A working group in the Russian parliament argues that there should be “mechanisms” to control cryptocurrency transactions.
Regulation instead of ban
According to Russian sources, a working group of the State Duma, the lower house of the Russian parliament, expressed its support for regulation rather than banning bitcoin and other cryptocurrencies altogether. Russian Finance Minister Anton Siluanov is one of the biggest and most prominent supporters of cryptocurrencies in Russia. According to him, banning cryptocurrencies would be the equivalent of banning the internet and would be “impossible”.
Ministry and Central Bank disagree
The announcement came amid ongoing discussions between the Central Bank of Russia (CBR) and the country’s Ministry of Finance. They cannot agree on how Russia should handle crypto and regulation in the future. The article states that around 50 experts participated in a State Duma panel session called “On the Issues of Regulation of Cryptocurrencies”. The panel concluded that “effective and transparent” regulation of digital assets was preferable to a complete ban, albeit with mechanisms to “monitor cryptocurrency transactions”.
Who can hit harder?
As noted in the article, the main takeaway is the working group’s support for the Treasury Department’s regulatory approach, as opposed to the CBR which seeks even tighter restrictions on cryptocurrencies. In January, the Central Bank of Russia announced a proposal to ban cryptocurrency mining and promote the yet-to-be-developed CBDC, a Russian digital currency. The Treasury Department was quick to respond with its own proposal, saying that digital assets should be treated the same as fiat currencies in terms of regulation.
Little or no freedom
It is now quite obvious that investors are behind the Ministry of Finance, but any regulation can also be very stifling. In order to be able to invest in cryptocurrencies, consumers must pass a test and, of course, pass well. This shows that they have enough knowledge of cryptocurrencies. In addition, they cannot invest more than 600,000 rubles a year in cryptocurrencies, which is equivalent to 5,700 euros. If this is really implemented, you know for sure that the next bull run will not come from Russia, especially if the ruble continues to fall.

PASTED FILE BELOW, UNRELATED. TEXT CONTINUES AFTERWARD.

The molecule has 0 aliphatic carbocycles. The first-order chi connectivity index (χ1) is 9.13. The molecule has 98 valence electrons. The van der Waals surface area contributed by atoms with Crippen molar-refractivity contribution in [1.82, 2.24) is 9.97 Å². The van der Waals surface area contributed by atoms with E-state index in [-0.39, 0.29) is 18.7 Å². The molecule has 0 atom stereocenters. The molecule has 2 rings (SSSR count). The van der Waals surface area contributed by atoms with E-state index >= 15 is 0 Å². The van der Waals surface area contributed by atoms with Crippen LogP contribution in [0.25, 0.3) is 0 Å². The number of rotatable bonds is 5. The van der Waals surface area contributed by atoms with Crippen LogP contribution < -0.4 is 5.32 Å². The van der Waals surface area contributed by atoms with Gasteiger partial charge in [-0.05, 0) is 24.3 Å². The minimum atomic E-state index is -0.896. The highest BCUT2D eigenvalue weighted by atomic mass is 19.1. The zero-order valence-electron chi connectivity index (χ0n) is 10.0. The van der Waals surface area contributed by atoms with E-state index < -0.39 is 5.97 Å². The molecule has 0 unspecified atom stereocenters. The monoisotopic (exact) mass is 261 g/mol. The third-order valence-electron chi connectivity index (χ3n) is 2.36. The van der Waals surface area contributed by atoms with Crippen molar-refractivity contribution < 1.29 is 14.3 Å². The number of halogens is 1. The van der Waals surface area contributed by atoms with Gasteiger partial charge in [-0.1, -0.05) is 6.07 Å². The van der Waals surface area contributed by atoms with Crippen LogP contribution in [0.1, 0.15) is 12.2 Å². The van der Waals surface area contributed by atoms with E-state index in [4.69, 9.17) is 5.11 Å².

What does Putin want?
The ministry’s bill suggests giving cryptocurrency investors at least some freedom. In fact, the central bank has once again proposed declaring cryptocurrencies illegal in any way and issuing fines to anyone who does anything with them. Maria Stankevich of cryptocurrency exchange EXMO provides some context: “Lately, the situation of cryptocurrency regulation in Russia is reminiscent of a circus. First the central bank wants to ban everything, then President Vladimir Putin says he wants something different and a good bill comes out, prepared by the Ministry of Finance.”
KYC Policy and Registration
In addition to this limitation, the Russian Ministry of Finance continues to borrow policies from other countries as many other nations are miles ahead in terms or regulations and Russia cannot lag behind. For example, all cryptocurrency companies must have a strict KYC (Know Your Customer) policy and companies must obtain a license and be included in a cryptocurrency registry. It is not yet clear which government agency will handle this.